Find out about the Republic of Macedonia's lake resort. Here cultural attractions are complemented by tempting bars and restaurants, seasoned with the friendliness of the locals
‘I’ve named my boats Drake and Nelson’, Georgio, our boatman and a confirmed anglophile, said proudly. At that point we had already cast off from the waterfront on a tour of Lake Ohrid for the budget price of 200 MK denars (£1=71MKD). When, in our stilted English conversation, he discovered my Irish roots and interest in football, we were (for some unfathomable reason) invited back to his lakeside cottage to drink toasts with the local ‘rakija’ - as potent as whisky. We met several generations of his family, looked at fading photographs of his great-grandfather who was also a boatman and he co-opted his wife and children as interpreters for our guided trip. It was a warm, generous welcome to this country which was reflected throughout our stay.
From the clear blue waters we had a view of the monasteries, churches and castles which are the outstanding highlights of this country. The Republic of Macedonia or FYROM (Former Yugoslav Republic of Macedonia), so named to reduce political tensions with neighbouring Greece, also borders Albania, Kosovo, Serbia and Montenegro as well as Bulgaria. It is a small country with a two million population which is accessible by air at Skopje, the capital, as well as through the Albanian land border which was our chosen route. Entry formalities are straightforward and no visas are required for EU passport holders.
The lake, one of the deepest in Europe, is a delightful setting in early summer, rivalling its better known counter parts in Italy such as Como and Garda. The 17th-century Sveti (or Saint) Naum monastery situated twenty nine kilometres outside the town is a major attraction, which can be reached by boat or by local bus (110 MKD a single trip). Perched on a promontory, overlooking the lake, it has extensive grounds patrolled by peacocks and inside the church there are ancient frescoes. The Orthodox Christian religion holds sway in Macedonia and as well as being of historical interest this site draws pilgrims from afar wishing to venerate the tomb of St. Naum who died in 910 A.D. It is possible to stay here at the St. Naum Hotel Complex, from 2450 MKD per double or eat at the restaurant but we chose one of the idyllic picnicking spots available.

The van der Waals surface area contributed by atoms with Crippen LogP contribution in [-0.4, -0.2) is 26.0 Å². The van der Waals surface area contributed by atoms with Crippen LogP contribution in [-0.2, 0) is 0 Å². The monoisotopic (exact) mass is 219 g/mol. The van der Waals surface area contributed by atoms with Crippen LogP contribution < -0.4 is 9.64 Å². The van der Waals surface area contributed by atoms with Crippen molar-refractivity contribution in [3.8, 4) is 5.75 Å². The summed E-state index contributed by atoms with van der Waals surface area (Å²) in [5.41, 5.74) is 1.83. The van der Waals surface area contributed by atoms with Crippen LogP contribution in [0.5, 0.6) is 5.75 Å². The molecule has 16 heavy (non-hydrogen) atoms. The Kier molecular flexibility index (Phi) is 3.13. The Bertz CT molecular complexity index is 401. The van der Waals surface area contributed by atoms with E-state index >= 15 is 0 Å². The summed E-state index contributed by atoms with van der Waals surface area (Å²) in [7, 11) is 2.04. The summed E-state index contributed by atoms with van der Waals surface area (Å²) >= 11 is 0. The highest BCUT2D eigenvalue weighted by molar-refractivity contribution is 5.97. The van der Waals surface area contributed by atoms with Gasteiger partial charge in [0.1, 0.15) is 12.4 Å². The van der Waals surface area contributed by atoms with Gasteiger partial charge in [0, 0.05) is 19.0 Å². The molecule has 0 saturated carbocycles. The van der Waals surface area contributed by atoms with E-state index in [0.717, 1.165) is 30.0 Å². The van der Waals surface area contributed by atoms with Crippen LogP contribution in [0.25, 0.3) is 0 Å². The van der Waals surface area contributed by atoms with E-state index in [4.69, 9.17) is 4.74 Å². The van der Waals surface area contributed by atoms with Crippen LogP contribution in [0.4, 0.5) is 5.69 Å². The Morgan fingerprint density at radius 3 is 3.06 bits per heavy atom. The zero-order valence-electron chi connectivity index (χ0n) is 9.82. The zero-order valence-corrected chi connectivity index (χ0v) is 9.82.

Back in Ohrid town we wandered through the cobbled streets towards the tiny cliff-top church of Sveti Jovan at Kaneo. It is no accident that this view has often featured in films and the outlook becomes even more dramatic from the battlements of the restored mediaeval citadel of Car Samoil. In a compact area, there are traces of Alexander the Great’s father, Philip 11 of Macedon and there are ongoing extensive archaeological excavations on a 4th-century church. A Roman amphitheatre, which is the venue for summer festivals, completed our tour of antiquities outside the town.
We saved the most striking example of religious icons until last. The Sveti Sofia Church (ul Car Samoil) has delicate colourful frescoes and their power was enhanced when we were fortunate to attend a youth group’s classical music concert staged inside the building.
The average charge for most of the churches and ancient sites was 100 MKD but sometimes donations were left to our discretion. There seemed to be a policy to make sure that there was total access to their heritage and this gave an added dimension to the appreciation of these ancient artistic works.
One of the most pleasant activities in the town was totally free. Strolling by the lake along a purpose built promenade there was the chance to stop off at bars like Aquarius (ul Kosta Abras bb) for cocktails and for further research on ‘rakija’.
Where to sleep and eat
We hoped to stay as close as possible to the lake and we were delighted to rent out a room at Villa Lucija (ul Kosta Abras 29; +389 46 265 608; email@example.com) for 1800MKD per night . We had a balcony overlooking the water, complete with a frog chorus at night, and a patio at the back gave access for swimming. Lucija was very friendly and we made use of the kitchen facilities as well as getting take away pizza from Pizzeria Leonardo (ul Car Samoil31; +386 260 359) in the square near Saint Sofia Church
One morning we decided to indulge ourselves in an elaborate breakfast at the nearby Vila Sveti Sofiya (ul Kosta Abras 64; 254 370; www.vilasofiya.com; 4200 MKD per double). This is clearly an establishment steeped in tradition and this was affirmed by an array of fresh fruit and tasty home baked bread.
As for restaurants there is a wide selection of eating options. Restaurant Sveti Sofia (ul Car Samoil; +389 267 493) specialises in local fish. We had delicious fried squid and sweet pancakes washed down with local wine, Vanac Pivka (1360 MKD for two). In fact, I discovered that the reputation of Macedonian wine is obviously growing by talking with a fellow diner, a wine importer, who was planning a large purchase.
The Neim Restaurant (ul Goce Delcev 71; +389 46 254 504), close to the nine hundred year old plane tree, serves hearty portions of moussaka, goulash, white beans and large draught beers (400MKD for two). This informal, friendly haunt, popular with the locals, also offered a takeaway service, 250 MKD for a whole roast chicken, ideal for us.
This is an understated destination which keeps a low profile about its UNESCO heritage status. Lake Ohrid, justly famous for its clear turquoise waters, deserves to be discovered by a wider public.